Has anyone heard or seen of a cartridge from the Philippines circa early 2000’s called a “Multishock”? Apparently it was a .38spl (among other calibers) which could deliver 10 projectiles, which sounds similar to the earlier “Onslaught” cartridge which fired a stack of lightweight lead discs. This Multishock would have existed in a time frame near the end of when the Armscor Strike-3 was being imported into the U.S. from Armscor, but I have no idea if one has anything to do with the other. I have also seen other scant bits of information online describing the projectile more like a Quik-shok bullet whereas it would fragment into 3 or 4 pieces upon penetration. The inventors name is mentioned as Rodolfo Arambulo, and the vague references I have found online mostly originate from the Philippines and usually hail the “invention” as a revolutionary bullet which is the most effective ever, and which doubles the power of a bullet, etc… Regardless of the design specifics mentioned the reports always claim that it as the first of it’s kind, which is false whether it is a multi-projectile, or a quik-shok type of projectile.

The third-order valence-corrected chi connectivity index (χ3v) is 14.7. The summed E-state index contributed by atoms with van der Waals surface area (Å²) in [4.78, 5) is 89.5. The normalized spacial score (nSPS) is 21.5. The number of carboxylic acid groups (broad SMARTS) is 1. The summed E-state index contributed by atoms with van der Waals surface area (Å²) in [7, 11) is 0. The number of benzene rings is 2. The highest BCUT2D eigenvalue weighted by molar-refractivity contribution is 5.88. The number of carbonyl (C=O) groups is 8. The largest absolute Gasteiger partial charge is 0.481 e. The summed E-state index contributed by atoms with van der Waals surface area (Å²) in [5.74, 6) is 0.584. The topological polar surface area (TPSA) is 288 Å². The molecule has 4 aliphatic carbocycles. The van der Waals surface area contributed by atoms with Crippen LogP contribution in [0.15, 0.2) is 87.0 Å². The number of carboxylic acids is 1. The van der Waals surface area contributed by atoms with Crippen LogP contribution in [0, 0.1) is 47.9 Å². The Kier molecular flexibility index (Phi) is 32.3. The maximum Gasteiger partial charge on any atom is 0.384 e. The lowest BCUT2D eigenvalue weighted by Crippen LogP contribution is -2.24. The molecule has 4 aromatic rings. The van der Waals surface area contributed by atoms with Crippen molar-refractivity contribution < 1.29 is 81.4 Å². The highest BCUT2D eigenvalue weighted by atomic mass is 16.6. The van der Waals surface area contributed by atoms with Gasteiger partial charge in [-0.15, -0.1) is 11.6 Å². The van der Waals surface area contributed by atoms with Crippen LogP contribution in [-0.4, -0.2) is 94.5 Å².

Hi Matt, the Multishock cartridge was patented in 1998 by Rodolfo O. Arambulo, Jr. of Calamba, Laguna, Philippines. It was loaded with a bullet combining a chemical liquid (paint, poison or the like), safety slug and multiple slug.
Matt, sorry, the one I showed above is not the original Multishock. The first design was patented by his father in 1994 and looks like this:
Thanks Fede! I now wonder if these were like so many other projectile patents in that they never saw commercial production and were just an idea on paper, with a few experimentals made?
Matt, I found pictures of the packaging of these cartridges in revolver and pistol calibers. They were taken at a Phillippine gunshop during 2013. Regards, Fede.
Awesome, Thanks! I am guessing this company saw what Armscor had done with the “Strike-3”, and since Armscor has seemingly ceased production of that, this outfit sought to fill the vacuum (if there was one).